Commentary
5:00 am
Thu August 7, 2014

Not Much To Hold On To In 'Most Wanted'

This is Philip Seymour Hoffman, but that's about all we know for sure in 'A Most Wanted Man'
This is Philip Seymour Hoffman, but that's about all we know for sure in 'A Most Wanted Man'
Credit rottentomatoes.com

A Most Wanted Man is another one of those gloomy John le Carré spy thrillers in which everybody is venal and ruthless-- maybe in a good cause, but hardly admirable for all of that.

Everybody has secret schemes and counterpurposes till it's difficult to keep track of who is betraying whom, and even if you can tell who you're supposed to sympathize with, it isn't easy to do it.

It appears that Hamburg, Germany intelligence agent Philip Seymour Hoffman is trying to help illegal immigrant Grigoriy Dobrygin, who seems to want to help the anti-jihad people in Hamburg. But Rachel McAdams is definitely helping Dobrygin, and Hoffman and McAdams are only sporadically allies-- at one point Hoffman even kidnaps McAdams and keeps her prisoner till she agrees to do what he wants.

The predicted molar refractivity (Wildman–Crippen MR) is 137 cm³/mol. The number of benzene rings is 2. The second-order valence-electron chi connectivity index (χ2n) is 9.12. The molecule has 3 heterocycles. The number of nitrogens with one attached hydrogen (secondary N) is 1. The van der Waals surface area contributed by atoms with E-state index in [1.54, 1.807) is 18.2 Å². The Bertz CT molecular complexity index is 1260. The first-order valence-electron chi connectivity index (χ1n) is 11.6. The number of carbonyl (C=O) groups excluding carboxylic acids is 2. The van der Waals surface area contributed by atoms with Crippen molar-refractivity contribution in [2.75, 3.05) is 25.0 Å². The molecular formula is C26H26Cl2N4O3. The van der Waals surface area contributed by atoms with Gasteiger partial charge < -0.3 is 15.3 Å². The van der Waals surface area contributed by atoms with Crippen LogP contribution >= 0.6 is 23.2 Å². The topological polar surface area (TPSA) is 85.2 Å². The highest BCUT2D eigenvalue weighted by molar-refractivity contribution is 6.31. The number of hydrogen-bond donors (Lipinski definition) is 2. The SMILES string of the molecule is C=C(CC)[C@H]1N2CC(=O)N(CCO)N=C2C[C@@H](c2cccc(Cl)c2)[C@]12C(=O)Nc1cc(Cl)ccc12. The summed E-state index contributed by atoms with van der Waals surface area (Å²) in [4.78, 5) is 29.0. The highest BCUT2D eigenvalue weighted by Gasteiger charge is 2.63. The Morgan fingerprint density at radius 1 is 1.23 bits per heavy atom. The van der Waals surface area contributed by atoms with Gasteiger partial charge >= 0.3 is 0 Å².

As for Dobrygin, his goal is not at all certain, and he's practically mute (though for understandable reasons), so it's not easy to identify with him. Willem Dafoe may be an honest banker, but his bank has both Mafia and Nazi connections, at least in its past. And I enjoyed the fact that everybody wants to keep clear of the American CIA, mostly represented by Robin Wright.

Everybody spies on everybody else, with great success, so despite the fact that everybody lies whenever convenient, only the movie audience in the theater is left in the dark as to what's going on. I think the incredibly cluttered bulletin board in Hoffman's office is a symbol of the general confusion.

A Most Wanted Man is certainly well acted and may be a good movie of its genre, but I found it too uninvolving to hold my interest.

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